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Old and New Edinburgh Vol. I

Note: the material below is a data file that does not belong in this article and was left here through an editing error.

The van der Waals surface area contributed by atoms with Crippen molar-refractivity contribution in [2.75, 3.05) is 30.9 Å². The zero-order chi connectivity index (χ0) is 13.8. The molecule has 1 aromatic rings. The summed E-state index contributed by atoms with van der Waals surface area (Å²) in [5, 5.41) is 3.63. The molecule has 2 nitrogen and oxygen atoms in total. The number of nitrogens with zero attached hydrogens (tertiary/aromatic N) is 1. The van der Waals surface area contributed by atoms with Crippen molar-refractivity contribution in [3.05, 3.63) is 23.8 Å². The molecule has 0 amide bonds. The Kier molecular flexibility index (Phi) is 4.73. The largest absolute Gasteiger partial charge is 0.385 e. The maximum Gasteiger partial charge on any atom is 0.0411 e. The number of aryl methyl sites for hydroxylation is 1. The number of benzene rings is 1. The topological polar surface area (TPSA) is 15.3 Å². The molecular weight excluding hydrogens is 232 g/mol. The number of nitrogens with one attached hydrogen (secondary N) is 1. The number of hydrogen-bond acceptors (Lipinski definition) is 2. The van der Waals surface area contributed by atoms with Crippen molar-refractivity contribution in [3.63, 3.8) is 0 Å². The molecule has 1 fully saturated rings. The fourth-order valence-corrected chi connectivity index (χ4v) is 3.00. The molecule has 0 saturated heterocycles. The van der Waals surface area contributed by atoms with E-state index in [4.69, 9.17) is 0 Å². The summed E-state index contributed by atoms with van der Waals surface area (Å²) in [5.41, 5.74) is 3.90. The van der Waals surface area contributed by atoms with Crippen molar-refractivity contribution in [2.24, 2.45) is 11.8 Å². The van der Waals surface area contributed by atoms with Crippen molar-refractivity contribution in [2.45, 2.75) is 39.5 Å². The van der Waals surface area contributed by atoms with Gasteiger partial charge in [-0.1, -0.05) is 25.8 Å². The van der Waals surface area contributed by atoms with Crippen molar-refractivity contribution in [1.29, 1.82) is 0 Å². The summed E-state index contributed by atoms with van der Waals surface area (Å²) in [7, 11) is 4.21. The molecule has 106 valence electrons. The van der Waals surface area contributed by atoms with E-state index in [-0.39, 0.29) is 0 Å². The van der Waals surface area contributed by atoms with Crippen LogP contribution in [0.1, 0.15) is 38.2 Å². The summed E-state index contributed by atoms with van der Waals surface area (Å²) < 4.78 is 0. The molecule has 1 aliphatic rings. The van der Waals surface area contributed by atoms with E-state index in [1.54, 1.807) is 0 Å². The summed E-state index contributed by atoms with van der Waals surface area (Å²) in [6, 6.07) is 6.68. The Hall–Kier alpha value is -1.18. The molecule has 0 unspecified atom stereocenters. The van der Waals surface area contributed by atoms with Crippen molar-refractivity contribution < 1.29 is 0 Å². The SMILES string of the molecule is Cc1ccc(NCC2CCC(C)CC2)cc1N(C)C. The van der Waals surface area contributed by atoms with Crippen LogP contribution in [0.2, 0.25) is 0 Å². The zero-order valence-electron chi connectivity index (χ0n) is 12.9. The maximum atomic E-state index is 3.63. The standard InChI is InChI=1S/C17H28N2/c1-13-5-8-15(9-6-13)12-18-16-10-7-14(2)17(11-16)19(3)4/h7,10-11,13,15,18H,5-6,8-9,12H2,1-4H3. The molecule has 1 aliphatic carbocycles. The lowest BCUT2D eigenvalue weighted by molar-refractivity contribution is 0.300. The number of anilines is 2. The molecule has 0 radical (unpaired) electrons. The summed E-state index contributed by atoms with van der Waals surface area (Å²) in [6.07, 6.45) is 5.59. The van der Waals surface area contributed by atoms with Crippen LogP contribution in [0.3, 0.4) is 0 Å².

IMIPERATC~OERSAI RIT. ITO. CELIO. HADKIANO ANTONINOA.U G. Pro. PATRIP. ATRIB. Although the Roman military causeway-o which some fragments still remain--from Brittano dunum to Alterva (i.e. from Dunbar ta Cramond passed close to it, the Castle rock never appear! to have become a Roman station; and it is suf ficiently curious that the military engineers of thc invaders should have neglected such a strong an( natural fortification as that steep and insulatec mass, situated as it was in Valentia, one of thei six provinces in Britain. Many relics of the Romans have been turnec up from time to time upon the site of Edinburgh but not the slightest trace has been found to indicatc that it was ever occupied by them as a dwelling place or city. Yet, Ptolemy, in his ? Geography,? speaks of the place as the Casfrum alaturtz, ??2 winged camp, or a height, flanked on each sid< by successive heights, girded with interinediatt valleys.?? Hence, the site may have been a nativt fort or hill camp of the Ottadeni. When cutting a new road over the Calton Hill, in 1817, a Roman urn was found entire; anothei (supposed to be Roman), eleven and a half inches in height, was found when digging the foundation of the north pier ol the Dean Bridge, that spans a deep ravine, through which the Water ol Leith finds its way to the neighbouring port. In 1782 a coin of the EmperoI Vespasian was found in a garden of the Pleasance, and is now in the Museum of Antiquities ; and when excavating in ROMAN URN FOUND AT THE DEAN. (Frwtn th Anfiqnanan Museum.) St. Ninian?s Row, on the western side of the Calton, in 1815, there was found a quan?tity of fine red Samian ware, of the usual embossed character. In 1822, when enlarging the drain by which the old bed of the North Loch was? kept dry, almost at the base of the Castle rock, portions of ar. ancient Roman causeway were discovered, four feet below the modem road. Another portion of a Roman way, composed of irregular rounded stones, closely rammed together on a bed of forced soil, coloured with fragments pf brick, was discovered beneath the foundations of the Trinity College Church, when it was demolished in 1845. The portions of it discovered in 1822 included a branch extending a considerable way eastward along the north back of the Canongate, towards the well-known Roman road at Portobello, popularly known as ? The Fishwives? Causeway.? ? Here,? says Dr. Wilson, ?we recover the traces of the Roman way in its course from Eildon to Cramond and Kinneil, with a diverging road to the importanttown and harbour at Inveresk, showing beyond doubt that Edinburgh had formed a Zink between these several Roman sites.?? Within a few yards of the point where this road crossed the brow of the city ridge were built into the wall of a house, nearly opposite to that of John Knox, two beautifully sculptured heads of the Emperor Septimius Severus and his wife Julia. These busts, which Maitland, in his time (I~so), says were brought from an adjacent building, Wilson the antiquary conjectures were more probably found when excavating a foundation; but under the causeway of High Street, in 1850, two silver denarii of the same emperor were found in excellent preservation. These busts were doubtless some relic of the visit paid to the colony by Septimius Severus, for Alexander Gordon, in his ? Itinerarium Septentrionale,? published in 1726, says :-? About this time it would appear that Julia, the wife of Severus, and the greatest part of the imperial family, were in the country of Caledonia; for Xephilin, from Dio, mentions a very remarkable occurrence which there happened to the Empress Julia and the wife 3f Argentocoxus, a Caledonian.?? Passing, however, from the Roman period, many listant traces have been found of people who lwelt on, or near, the site of Edinburgh, in what may be called, if the term be allowable, the preiistoric period. In constructing the new road to Leith, leading iom the centre of Bellevue Crescent, in 1823, several stone cists, of circumscribed form, wherein :he bodies had been bent double, were found; ind these being disposed nearly due east and west, were assumed, but without evidence, to have been .he remains of Christians. In 1822 another was ound in the Royal Circus, buied north and south ; he skeleton crumbled into dust on being exposed, ill save the teeth. During the following year, 1823, several mde tone coffins were discovered when digging the oundations of a house in Saxe Coburg Place, near ;t. Bernard?s Chapel. One of them contained two irns of baked clay, from which circumstance it was #upposed that this was a place of interment, at the ieriod when the Romans had penetrated thus far
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